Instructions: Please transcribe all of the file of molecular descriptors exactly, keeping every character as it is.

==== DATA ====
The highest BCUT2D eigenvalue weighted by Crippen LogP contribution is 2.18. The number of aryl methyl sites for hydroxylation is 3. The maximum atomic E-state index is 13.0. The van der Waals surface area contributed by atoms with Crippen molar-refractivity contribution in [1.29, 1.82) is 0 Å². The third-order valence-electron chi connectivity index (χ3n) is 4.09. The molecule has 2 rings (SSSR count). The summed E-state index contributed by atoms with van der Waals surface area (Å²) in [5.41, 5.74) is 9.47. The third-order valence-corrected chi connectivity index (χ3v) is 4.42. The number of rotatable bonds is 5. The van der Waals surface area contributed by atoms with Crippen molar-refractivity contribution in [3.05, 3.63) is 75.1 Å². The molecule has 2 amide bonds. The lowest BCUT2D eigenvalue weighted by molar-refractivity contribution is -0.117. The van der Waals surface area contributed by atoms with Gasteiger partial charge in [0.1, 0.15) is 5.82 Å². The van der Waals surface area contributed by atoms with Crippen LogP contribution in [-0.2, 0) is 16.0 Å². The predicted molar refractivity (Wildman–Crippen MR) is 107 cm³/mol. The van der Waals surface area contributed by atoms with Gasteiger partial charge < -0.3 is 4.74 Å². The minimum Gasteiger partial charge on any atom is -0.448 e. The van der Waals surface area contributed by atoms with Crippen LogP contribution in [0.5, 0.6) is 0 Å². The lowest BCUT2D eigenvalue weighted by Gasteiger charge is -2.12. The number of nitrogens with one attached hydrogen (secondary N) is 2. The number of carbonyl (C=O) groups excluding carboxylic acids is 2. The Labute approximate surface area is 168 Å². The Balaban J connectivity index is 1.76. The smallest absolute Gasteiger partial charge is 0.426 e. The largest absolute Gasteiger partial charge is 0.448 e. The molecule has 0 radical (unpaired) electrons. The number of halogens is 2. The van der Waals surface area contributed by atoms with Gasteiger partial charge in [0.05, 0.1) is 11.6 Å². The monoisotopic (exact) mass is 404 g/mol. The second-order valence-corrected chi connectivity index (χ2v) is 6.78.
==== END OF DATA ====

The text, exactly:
The highest BCUT2D eigenvalue weighted by Crippen LogP contribution is 2.18. The number of aryl methyl sites for hydroxylation is 3. The maximum atomic E-state index is 13.0. The van der Waals surface area contributed by atoms with Crippen molar-refractivity contribution in [1.29, 1.82) is 0 Å². The third-order valence-electron chi connectivity index (χ3n) is 4.09. The molecule has 2 rings (SSSR count). The summed E-state index contributed by atoms with van der Waals surface area (Å²) in [5.41, 5.74) is 9.47. The third-order valence-corrected chi connectivity index (χ3v) is 4.42. The number of rotatable bonds is 5. The van der Waals surface area contributed by atoms with Crippen molar-refractivity contribution in [3.05, 3.63) is 75.1 Å². The molecule has 2 amide bonds. The lowest BCUT2D eigenvalue weighted by molar-refractivity contribution is -0.117. The van der Waals surface area contributed by atoms with Gasteiger partial charge in [0.1, 0.15) is 5.82 Å². The van der Waals surface area contributed by atoms with Crippen LogP contribution in [-0.2, 0) is 16.0 Å². The predicted molar refractivity (Wildman–Crippen MR) is 107 cm³/mol. The van der Waals surface area contributed by atoms with Gasteiger partial charge < -0.3 is 4.74 Å². The minimum Gasteiger partial charge on any atom is -0.448 e. The van der Waals surface area contributed by atoms with Crippen LogP contribution in [0.5, 0.6) is 0 Å². The lowest BCUT2D eigenvalue weighted by Gasteiger charge is -2.12. The number of nitrogens with one attached hydrogen (secondary N) is 2. The number of carbonyl (C=O) groups excluding carboxylic acids is 2. The Labute approximate surface area is 168 Å². The Balaban J connectivity index is 1.76. The smallest absolute Gasteiger partial charge is 0.426 e. The largest absolute Gasteiger partial charge is 0.448 e. The molecule has 0 radical (unpaired) electrons. The number of halogens is 2. The van der Waals surface area contributed by atoms with Gasteiger partial charge in [0.05, 0.1) is 11.6 Å². The monoisotopic (exact) mass is 404 g/mol. The second-order valence-corrected chi connectivity index (χ2v) is 6.78.